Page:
But what does “dressing the part” entail for those less experienced with the trials and tribulations of Canadian winters? I get into that in my January and February Montreal weather guides. I also offer additional guidance by breaking down frostbite risk by temperature range as well as share what-to-do tips right here.
Other preventative measures? Do:
- layer your clothes under that coat. An ideal base layer shirt would be composed of fabric that wicks away moisture from the skin so that sweat does not remain on the skin thus cooling down the body faster. Merino wool, silk, polypropylene, polyester, fleece, and other synthetic fibres are excellent fabric choices in this respect.
- tuck everything in. Gloves, shirts, scarves, what-have-you, the less openings cold air can get through, the better you'll be insulated and the longer you'll remain warm.
- drink warm, alcohol-free beverages such as broth and caffeine-free tea.
- if wet, go inside and remove wet clothing as soon as possible.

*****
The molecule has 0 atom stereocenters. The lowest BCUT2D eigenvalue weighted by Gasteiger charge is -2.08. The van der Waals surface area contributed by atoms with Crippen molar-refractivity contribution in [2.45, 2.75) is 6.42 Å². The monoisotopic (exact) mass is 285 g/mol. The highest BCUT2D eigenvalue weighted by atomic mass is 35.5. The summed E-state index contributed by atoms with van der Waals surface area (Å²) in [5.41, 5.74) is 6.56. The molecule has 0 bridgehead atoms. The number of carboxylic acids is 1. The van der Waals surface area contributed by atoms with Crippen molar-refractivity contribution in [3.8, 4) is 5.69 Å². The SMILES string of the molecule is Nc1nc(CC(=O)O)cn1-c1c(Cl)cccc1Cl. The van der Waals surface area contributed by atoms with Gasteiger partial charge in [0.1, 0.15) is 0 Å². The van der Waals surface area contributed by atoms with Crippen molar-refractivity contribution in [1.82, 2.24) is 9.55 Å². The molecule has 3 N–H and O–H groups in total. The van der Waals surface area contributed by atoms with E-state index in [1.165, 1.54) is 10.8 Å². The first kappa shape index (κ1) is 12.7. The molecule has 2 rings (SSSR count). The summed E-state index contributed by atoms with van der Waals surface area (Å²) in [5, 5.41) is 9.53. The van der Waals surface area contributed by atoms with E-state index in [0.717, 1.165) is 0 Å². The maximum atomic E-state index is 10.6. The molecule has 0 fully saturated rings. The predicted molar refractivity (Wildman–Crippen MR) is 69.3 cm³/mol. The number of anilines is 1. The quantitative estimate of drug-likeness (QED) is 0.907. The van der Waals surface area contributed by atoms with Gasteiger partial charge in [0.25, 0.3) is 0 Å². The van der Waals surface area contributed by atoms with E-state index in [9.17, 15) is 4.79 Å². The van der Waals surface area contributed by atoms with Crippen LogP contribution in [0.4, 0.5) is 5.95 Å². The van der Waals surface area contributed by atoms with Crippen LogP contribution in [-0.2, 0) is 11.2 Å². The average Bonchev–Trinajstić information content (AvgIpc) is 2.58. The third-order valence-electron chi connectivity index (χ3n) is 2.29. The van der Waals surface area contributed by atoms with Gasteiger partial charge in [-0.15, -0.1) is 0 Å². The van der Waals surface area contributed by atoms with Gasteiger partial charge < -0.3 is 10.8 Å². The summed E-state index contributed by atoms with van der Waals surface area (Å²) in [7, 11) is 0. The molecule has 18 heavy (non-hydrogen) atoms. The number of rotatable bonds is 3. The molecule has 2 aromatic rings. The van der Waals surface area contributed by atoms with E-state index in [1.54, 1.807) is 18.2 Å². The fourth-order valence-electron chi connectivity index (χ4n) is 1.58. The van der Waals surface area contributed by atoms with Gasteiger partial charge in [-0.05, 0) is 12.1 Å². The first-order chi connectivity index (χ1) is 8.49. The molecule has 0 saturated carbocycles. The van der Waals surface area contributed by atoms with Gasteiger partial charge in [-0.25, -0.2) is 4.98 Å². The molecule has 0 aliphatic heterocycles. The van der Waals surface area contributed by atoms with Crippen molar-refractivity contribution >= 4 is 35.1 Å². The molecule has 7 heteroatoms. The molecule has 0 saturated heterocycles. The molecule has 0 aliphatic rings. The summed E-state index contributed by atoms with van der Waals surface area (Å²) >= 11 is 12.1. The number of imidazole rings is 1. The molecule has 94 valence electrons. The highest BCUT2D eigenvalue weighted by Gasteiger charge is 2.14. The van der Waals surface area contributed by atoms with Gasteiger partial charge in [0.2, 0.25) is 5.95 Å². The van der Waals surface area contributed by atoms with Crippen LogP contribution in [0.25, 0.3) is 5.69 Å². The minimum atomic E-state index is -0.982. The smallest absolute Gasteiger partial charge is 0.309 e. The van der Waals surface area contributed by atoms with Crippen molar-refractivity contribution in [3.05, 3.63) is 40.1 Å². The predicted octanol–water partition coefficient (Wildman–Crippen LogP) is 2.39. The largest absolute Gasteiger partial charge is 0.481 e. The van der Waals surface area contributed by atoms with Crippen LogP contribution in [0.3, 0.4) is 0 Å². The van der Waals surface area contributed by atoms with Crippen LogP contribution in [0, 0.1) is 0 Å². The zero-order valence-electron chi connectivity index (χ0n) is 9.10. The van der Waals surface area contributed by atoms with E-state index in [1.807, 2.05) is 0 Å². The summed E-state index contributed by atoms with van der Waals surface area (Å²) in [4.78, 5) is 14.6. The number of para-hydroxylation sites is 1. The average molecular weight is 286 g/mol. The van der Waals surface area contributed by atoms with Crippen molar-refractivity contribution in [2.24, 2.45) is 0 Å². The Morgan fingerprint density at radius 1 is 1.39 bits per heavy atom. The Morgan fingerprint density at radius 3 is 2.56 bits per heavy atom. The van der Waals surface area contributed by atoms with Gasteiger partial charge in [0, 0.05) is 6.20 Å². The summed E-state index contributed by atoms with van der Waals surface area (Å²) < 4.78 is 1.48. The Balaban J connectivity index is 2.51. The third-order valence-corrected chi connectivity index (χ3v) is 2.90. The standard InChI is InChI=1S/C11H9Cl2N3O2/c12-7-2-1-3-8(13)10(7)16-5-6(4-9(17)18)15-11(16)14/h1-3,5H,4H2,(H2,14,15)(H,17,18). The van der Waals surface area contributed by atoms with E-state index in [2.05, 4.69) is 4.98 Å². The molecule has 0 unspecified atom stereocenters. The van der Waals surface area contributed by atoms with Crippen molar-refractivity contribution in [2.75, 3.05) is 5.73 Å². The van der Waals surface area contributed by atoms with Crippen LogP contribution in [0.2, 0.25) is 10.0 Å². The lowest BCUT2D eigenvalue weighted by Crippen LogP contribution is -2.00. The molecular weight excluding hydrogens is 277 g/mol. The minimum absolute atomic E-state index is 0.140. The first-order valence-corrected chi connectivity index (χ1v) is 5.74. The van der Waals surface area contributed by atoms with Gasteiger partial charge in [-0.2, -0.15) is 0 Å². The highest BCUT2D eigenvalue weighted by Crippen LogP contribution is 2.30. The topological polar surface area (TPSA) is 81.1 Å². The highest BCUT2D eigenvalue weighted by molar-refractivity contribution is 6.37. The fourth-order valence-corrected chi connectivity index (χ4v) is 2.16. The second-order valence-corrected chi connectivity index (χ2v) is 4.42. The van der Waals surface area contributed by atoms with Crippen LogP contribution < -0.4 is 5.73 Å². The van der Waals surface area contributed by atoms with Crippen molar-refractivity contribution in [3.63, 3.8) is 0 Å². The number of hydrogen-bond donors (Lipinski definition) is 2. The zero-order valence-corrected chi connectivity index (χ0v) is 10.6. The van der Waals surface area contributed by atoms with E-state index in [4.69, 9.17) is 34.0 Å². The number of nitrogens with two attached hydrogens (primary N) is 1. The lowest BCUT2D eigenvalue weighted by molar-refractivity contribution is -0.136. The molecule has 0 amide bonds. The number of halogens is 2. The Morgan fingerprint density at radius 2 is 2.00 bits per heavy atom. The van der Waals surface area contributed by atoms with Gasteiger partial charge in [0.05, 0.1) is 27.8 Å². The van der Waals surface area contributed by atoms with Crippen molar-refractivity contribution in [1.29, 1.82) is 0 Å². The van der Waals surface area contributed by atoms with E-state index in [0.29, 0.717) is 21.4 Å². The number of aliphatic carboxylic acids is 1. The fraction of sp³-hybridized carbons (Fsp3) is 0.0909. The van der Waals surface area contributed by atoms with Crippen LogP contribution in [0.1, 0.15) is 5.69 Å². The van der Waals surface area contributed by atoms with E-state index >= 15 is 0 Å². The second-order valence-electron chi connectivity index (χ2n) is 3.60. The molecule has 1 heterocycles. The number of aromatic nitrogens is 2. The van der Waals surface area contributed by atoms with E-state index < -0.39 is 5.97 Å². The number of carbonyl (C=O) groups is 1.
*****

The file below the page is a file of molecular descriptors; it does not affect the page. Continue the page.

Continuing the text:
- wear cotton. In fact, avoid cotton as much as possible in very cold weather or if remaining outside in freezing temperatures for extended periods of time. If any kind of moisture, like sweat, gets on cotton, it will let it sit on your skin and leave you feeling colder than if you wearing more appropriate fabric.
- drink alcohol. It tricks your body into believing it's warmer than it is.
- smoke. It constricts blood vessels, thus reducing blood circulation, making the smoker colder faster.
- What is frostbite?
- What does frostbite look like?
- How long does it take to get frostbitten?
- Could you provide me with a breakdown of what to wear and what to do depending on the temperature and wind chill index?
- How do I prevent frostbite?
- What are the symptoms of frostbite?
- Who is most susceptible to frostbite?
- Who gets frostbite the most though?
- I think I may be frostbitten. What should I do?